NOAA’s JPSS 1 weather satellite is enshrouded inside the nose fairing of a Delta 2 rocket, awaiting liftoff from Vandenberg Air Force Base in California on a seven-year mission to collect data to improve global weather forecasts.
The satellite weighs around 5,025 pounds (2,280 kilograms), according to NOAA, and will orbit more than 500 miles (800 kilometers) above Earth with a suite of sensors and instruments measuring conditions in the atmosphere, monitoring the health of the ozone layer, and detecting how much thermal radiation is reflected off the planet.
The measurements are vital to feed data into numerical forecast models used to generate medium-term weather outlooks extending out to seven days.
The spacecraft was built by Ball Aerospace and Technologies Corp. in Boulder, Colorado, and is based on the contractor’s Ball Configurable Platform (BCP) 2000 satellite design.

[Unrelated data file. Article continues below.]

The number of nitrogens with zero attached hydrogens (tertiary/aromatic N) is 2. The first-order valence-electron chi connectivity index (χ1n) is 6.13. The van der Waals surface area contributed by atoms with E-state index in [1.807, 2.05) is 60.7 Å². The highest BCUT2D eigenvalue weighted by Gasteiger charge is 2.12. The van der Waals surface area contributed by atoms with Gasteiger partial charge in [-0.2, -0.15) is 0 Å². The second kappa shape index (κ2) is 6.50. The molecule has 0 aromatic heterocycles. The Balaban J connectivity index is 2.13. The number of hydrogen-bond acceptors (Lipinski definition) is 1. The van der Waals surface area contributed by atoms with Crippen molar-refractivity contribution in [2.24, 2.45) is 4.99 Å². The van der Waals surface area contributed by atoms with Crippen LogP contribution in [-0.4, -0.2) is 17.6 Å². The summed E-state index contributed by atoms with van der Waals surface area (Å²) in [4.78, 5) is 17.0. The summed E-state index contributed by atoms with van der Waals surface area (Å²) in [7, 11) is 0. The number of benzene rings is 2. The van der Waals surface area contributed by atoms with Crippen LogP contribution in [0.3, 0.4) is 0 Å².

JPSS 1’s solar panels are folded up for launch to fit inside the Delta 2 rocket’s 10-foot-diameter (3-meter) payload shroud. These photos show the two halves of the Delta 2’s fairing enclosure inside the mobile service tower at Space Launch Complex 2-West, where technicians prepared to encapsulate the JPSS 1 satellite on top of the rocket.
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